High-tech entrepreneur Elon Musk took the witness stand at his defamation trial on Tuesday, testifying that his inflammatory Twitter message at the centre of the case was sent in response to an “unprovoked” insult he received from the man now suing him.
Mr. Musk, the billionaire chief executive of electric car maker Tesla Inc., was the first witness to testify in the lawsuit brought by a British cave diver who gained fame for his leading role in the rescue of 12 boys and their soccer coach from a flooded cave in Thailand last year.
The diver, Vernon Unsworth, says Mr. Musk, who also founded the rocket company SpaceX, falsely labelled him a pedophile on Twitter and should pay punitive and other damages for harming Mr. Unsworth’s reputation.
The case stems from an offer Mr. Musk made to furnish a mini-submarine from SpaceX to assist in the cave rescue in July, 2018.
Mr. Unsworth told CNN on July 13, 2018, three days after the rescue was completed, that Mr. Musk’s offer was a “PR stunt” and that Mr. Musk should “stick his submarine where it hurts.”
Two days later, Mr. Musk lashed out at Mr. Unsworth in a series of tweets, including one which called the cave diver a “pedo guy.” Mr. Musk later apologized for the comment, which Mr. Unsworth called a lie.
Mr. Musk was called after a jury was selected to hear the case and the two sides delivered opening statements.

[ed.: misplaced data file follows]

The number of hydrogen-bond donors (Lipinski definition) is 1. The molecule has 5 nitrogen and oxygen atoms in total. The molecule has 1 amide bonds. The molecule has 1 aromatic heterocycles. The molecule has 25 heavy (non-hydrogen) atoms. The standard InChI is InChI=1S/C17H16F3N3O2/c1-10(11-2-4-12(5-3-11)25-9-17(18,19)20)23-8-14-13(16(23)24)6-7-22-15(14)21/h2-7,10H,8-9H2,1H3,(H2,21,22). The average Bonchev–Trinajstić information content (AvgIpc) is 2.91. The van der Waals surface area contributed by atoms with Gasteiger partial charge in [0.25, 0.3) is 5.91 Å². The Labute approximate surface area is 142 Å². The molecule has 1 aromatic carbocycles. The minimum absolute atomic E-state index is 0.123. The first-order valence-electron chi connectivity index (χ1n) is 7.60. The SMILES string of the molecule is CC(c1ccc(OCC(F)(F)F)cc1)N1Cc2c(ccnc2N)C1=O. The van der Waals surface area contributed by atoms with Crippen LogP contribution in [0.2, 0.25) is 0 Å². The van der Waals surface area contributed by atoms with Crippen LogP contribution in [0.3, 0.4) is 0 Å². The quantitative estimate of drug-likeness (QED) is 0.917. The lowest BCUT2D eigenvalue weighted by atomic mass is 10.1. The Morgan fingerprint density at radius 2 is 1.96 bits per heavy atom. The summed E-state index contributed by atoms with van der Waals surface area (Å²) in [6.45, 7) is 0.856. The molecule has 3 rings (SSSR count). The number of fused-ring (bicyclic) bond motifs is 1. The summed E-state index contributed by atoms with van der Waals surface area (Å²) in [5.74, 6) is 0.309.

Mr. Musk said he was merely responding in kind to Mr. Unsworth’s remarks. Those comments were “an unprovoked attack on what was a good-natured attempt to help the kids,” Mr. Musk testified. “It was wrong and insulting, and so I insulted him back.”
“I thought he [Mr. Unsworth] was just some random creepy guy,” Mr. Musk added. “I thought at the time that he was unrelated to the rescue.”
The judge explained the case hinges on whether a reasonable person would take Mr. Musk’s Twitter statement to mean that he was calling Mr. Unsworth a pedophile.
To win the defamation case, Mr. Unsworth needs to show that Mr. Musk was negligent in publishing a falsehood that clearly identified the plaintiff and caused him harm. “Actual malice” on Mr. Musk’s part does not need to be proven because the judge has deemed Mr. Unsworth a private individual rather than a public figure.
Although the case does not involve Tesla, Mr. Musk’s Twitter habits have long been under close scrutiny, with investors and regulators expressing concerns about his tweets.
With 29.8 million followers, Mr. Musk’s Twitter account is a major source of publicity for his Palo Alto, California-based electric car company, which does not advertise.
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